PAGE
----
Nobody does dark and brooding better than Michael Shannon, and he's ultimately a perfect to play real-life mob hit man, Richard "The Iceman" Kuklinski. The true story begins in New Jersey 1964 with the close-mouthed Kuklinski on a first date with his future wife Deborah (Winona Ryder, still ageless). She's chatty, he's not, but it goes well enough that he's willing to brutally slit the throat of a man who insults her. He keeps the murder secret from her, adding it to the pile of other secrets he's hiding. He tells her he dubs movies for Disney, when in fact he works for mobster Roy DeMeo (Ray Liotta) dubbing his voice over porno movies. When the porn business dries up, DeMeo hires on Kuklinski as an enforcer and contract killer, although we're never clued in to why that decision was made. Over the course of his career, Kuklinski reportedly fulfilled over 100 contract hits, and we see some of this play out courtesy of brief, well-staged montages. Only a few get any real time to develop, one of which features James Franco (who was initially set for a larger role but had to back out) as some random sleazy dude.
Jumping ahead years at a time, Vromen fails to build up any clear narrative momentum before moving on to the next time period. When DeMeo starts feeling the pinch from his bosses because of the actions of his second-in-command (a badly miscast David Schwimmer), Kuklinski is forced to go freelance, teaming up with Robert "Mr. Freezy" Pronge to stage hits from the back of an ice cream truck. We're meant to believe that a large part of Kuklinski's motivation to team-up is his need to support his family, but his dual life as devoted husband/murderer is never explored any real depth. For that matter, Vromen and Morgan Land's script never bothers to scratch the surface in exploring what makes Kuklinski tick, other than the occasional flashback to an abusive childhood.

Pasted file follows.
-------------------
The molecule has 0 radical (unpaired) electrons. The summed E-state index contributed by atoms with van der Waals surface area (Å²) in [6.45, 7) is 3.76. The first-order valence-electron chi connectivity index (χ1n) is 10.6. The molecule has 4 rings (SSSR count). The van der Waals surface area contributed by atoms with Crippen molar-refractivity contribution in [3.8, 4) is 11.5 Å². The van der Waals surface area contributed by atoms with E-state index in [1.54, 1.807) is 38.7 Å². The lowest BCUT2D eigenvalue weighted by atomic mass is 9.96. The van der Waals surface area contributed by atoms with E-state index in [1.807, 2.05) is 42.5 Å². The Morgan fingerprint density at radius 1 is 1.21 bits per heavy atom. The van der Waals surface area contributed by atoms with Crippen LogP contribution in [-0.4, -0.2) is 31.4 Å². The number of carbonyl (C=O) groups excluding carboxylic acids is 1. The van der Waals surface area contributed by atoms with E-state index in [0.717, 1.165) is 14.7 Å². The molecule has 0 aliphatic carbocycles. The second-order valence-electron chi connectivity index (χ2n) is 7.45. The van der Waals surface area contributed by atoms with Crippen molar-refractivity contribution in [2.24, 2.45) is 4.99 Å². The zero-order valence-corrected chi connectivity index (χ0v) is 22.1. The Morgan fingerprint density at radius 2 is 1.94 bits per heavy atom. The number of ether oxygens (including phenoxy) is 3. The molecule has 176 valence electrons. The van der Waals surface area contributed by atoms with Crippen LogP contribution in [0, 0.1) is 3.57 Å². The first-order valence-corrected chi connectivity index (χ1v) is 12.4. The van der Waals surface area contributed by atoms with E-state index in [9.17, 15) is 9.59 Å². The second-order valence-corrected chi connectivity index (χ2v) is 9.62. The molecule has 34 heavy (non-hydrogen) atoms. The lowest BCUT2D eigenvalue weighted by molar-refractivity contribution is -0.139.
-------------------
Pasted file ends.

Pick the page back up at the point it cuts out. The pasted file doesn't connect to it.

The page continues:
Kuklinski is a fascinating figure, whose story has been chronicled numerous times before, most notably in a pair of HBO documentaries where he explained his terrifyingly cold outlook. Shannon is a powerful force of nature in the role, and is clearly the best reason to turn out and see the film. Evans' shtick will remind many of his performance in The Losers, while it's also nice to see Ryder in a role that is truly new for her. Liotta is....well, he's Ray Liotta. He's always in Goodfellas mode, regardless of the character he's portraying.
Economically shot with a few noirish touches, Vromen's film lacks inspiration but looks good enough to not be a distraction. The Iceman isn't horrible, it's just a little dull, one-dimensional, and doesn't reveal anything we haven't already seen.